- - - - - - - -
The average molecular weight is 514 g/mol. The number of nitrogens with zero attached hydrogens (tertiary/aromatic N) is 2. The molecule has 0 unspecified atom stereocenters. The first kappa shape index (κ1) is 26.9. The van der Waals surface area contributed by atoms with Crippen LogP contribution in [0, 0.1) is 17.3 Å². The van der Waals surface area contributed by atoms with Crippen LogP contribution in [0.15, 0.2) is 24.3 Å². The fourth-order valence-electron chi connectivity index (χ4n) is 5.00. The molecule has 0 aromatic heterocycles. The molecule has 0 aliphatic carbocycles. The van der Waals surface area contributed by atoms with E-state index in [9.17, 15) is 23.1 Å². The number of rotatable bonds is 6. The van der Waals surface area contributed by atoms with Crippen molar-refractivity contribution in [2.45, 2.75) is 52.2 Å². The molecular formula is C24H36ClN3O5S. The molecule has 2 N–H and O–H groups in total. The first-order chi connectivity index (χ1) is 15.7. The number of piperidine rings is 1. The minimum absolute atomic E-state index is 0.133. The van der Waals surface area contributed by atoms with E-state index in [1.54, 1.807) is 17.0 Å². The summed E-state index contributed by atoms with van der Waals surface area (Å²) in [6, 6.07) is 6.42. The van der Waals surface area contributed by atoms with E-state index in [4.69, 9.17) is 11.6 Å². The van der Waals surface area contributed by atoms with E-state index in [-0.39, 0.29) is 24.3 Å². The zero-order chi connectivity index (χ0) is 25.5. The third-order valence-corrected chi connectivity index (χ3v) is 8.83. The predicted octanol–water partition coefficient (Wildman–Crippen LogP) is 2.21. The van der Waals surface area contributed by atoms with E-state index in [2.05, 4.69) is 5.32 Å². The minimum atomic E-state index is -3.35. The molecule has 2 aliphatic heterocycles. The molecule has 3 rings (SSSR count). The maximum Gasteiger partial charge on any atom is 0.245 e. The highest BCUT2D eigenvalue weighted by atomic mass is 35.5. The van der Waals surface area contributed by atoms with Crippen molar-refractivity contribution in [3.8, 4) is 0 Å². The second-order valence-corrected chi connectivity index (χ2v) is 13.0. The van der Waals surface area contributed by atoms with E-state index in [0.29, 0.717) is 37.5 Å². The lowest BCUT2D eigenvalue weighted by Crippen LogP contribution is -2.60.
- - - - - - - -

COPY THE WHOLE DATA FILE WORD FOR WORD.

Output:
The average molecular weight is 514 g/mol. The number of nitrogens with zero attached hydrogens (tertiary/aromatic N) is 2. The molecule has 0 unspecified atom stereocenters. The first kappa shape index (κ1) is 26.9. The van der Waals surface area contributed by atoms with Crippen LogP contribution in [0, 0.1) is 17.3 Å². The van der Waals surface area contributed by atoms with Crippen LogP contribution in [0.15, 0.2) is 24.3 Å². The fourth-order valence-electron chi connectivity index (χ4n) is 5.00. The molecule has 0 aromatic heterocycles. The molecule has 0 aliphatic carbocycles. The van der Waals surface area contributed by atoms with E-state index in [9.17, 15) is 23.1 Å². The number of rotatable bonds is 6. The van der Waals surface area contributed by atoms with Crippen molar-refractivity contribution in [2.45, 2.75) is 52.2 Å². The molecular formula is C24H36ClN3O5S. The molecule has 2 N–H and O–H groups in total. The first-order chi connectivity index (χ1) is 15.7. The number of piperidine rings is 1. The minimum absolute atomic E-state index is 0.133. The van der Waals surface area contributed by atoms with E-state index in [1.54, 1.807) is 17.0 Å². The summed E-state index contributed by atoms with van der Waals surface area (Å²) in [6, 6.07) is 6.42. The van der Waals surface area contributed by atoms with E-state index in [4.69, 9.17) is 11.6 Å². The van der Waals surface area contributed by atoms with E-state index in [-0.39, 0.29) is 24.3 Å². The zero-order chi connectivity index (χ0) is 25.5. The third-order valence-corrected chi connectivity index (χ3v) is 8.83. The predicted octanol–water partition coefficient (Wildman–Crippen LogP) is 2.21. The van der Waals surface area contributed by atoms with E-state index in [2.05, 4.69) is 5.32 Å². The minimum atomic E-state index is -3.35. The molecule has 2 aliphatic heterocycles. The molecule has 3 rings (SSSR count). The maximum Gasteiger partial charge on any atom is 0.245 e. The highest BCUT2D eigenvalue weighted by atomic mass is 35.5. The van der Waals surface area contributed by atoms with Crippen molar-refractivity contribution in [3.8, 4) is 0 Å². The second-order valence-corrected chi connectivity index (χ2v) is 13.0. The van der Waals surface area contributed by atoms with E-state index in [0.29, 0.717) is 37.5 Å². The lowest BCUT2D eigenvalue weighted by Crippen LogP contribution is -2.60.